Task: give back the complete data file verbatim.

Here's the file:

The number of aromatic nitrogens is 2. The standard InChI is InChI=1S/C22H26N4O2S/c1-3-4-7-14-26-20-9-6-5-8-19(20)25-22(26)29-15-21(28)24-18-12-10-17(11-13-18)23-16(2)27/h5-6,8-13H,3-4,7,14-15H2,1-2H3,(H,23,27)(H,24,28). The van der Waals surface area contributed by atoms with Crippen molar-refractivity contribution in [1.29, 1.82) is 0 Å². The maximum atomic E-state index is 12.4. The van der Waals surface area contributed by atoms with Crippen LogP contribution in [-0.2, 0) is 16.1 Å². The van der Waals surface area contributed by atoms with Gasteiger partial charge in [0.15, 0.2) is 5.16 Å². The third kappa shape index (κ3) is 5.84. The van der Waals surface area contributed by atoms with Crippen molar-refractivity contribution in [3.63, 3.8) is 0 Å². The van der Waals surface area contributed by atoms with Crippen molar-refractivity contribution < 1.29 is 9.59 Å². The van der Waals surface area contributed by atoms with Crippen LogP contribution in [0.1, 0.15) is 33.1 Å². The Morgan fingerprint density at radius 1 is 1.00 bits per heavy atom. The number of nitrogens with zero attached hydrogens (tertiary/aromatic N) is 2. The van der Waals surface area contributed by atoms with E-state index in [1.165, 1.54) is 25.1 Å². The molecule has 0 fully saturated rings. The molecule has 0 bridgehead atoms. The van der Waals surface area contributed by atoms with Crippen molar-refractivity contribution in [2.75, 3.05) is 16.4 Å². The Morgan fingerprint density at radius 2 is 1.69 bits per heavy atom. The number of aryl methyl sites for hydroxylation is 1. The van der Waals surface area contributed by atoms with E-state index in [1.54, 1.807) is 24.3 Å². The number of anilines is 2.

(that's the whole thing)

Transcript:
The number of aromatic nitrogens is 2. The standard InChI is InChI=1S/C22H26N4O2S/c1-3-4-7-14-26-20-9-6-5-8-19(20)25-22(26)29-15-21(28)24-18-12-10-17(11-13-18)23-16(2)27/h5-6,8-13H,3-4,7,14-15H2,1-2H3,(H,23,27)(H,24,28). The van der Waals surface area contributed by atoms with Crippen molar-refractivity contribution in [1.29, 1.82) is 0 Å². The maximum atomic E-state index is 12.4. The van der Waals surface area contributed by atoms with Crippen LogP contribution in [-0.2, 0) is 16.1 Å². The van der Waals surface area contributed by atoms with Gasteiger partial charge in [0.15, 0.2) is 5.16 Å². The third kappa shape index (κ3) is 5.84. The van der Waals surface area contributed by atoms with Crippen molar-refractivity contribution in [3.63, 3.8) is 0 Å². The van der Waals surface area contributed by atoms with Crippen molar-refractivity contribution < 1.29 is 9.59 Å². The van der Waals surface area contributed by atoms with Crippen LogP contribution in [0.1, 0.15) is 33.1 Å². The Morgan fingerprint density at radius 1 is 1.00 bits per heavy atom. The number of nitrogens with zero attached hydrogens (tertiary/aromatic N) is 2. The van der Waals surface area contributed by atoms with E-state index in [1.165, 1.54) is 25.1 Å². The molecule has 0 fully saturated rings. The molecule has 0 bridgehead atoms. The van der Waals surface area contributed by atoms with Crippen molar-refractivity contribution in [2.75, 3.05) is 16.4 Å². The Morgan fingerprint density at radius 2 is 1.69 bits per heavy atom. The number of aryl methyl sites for hydroxylation is 1. The van der Waals surface area contributed by atoms with E-state index in [1.54, 1.807) is 24.3 Å². The number of anilines is 2.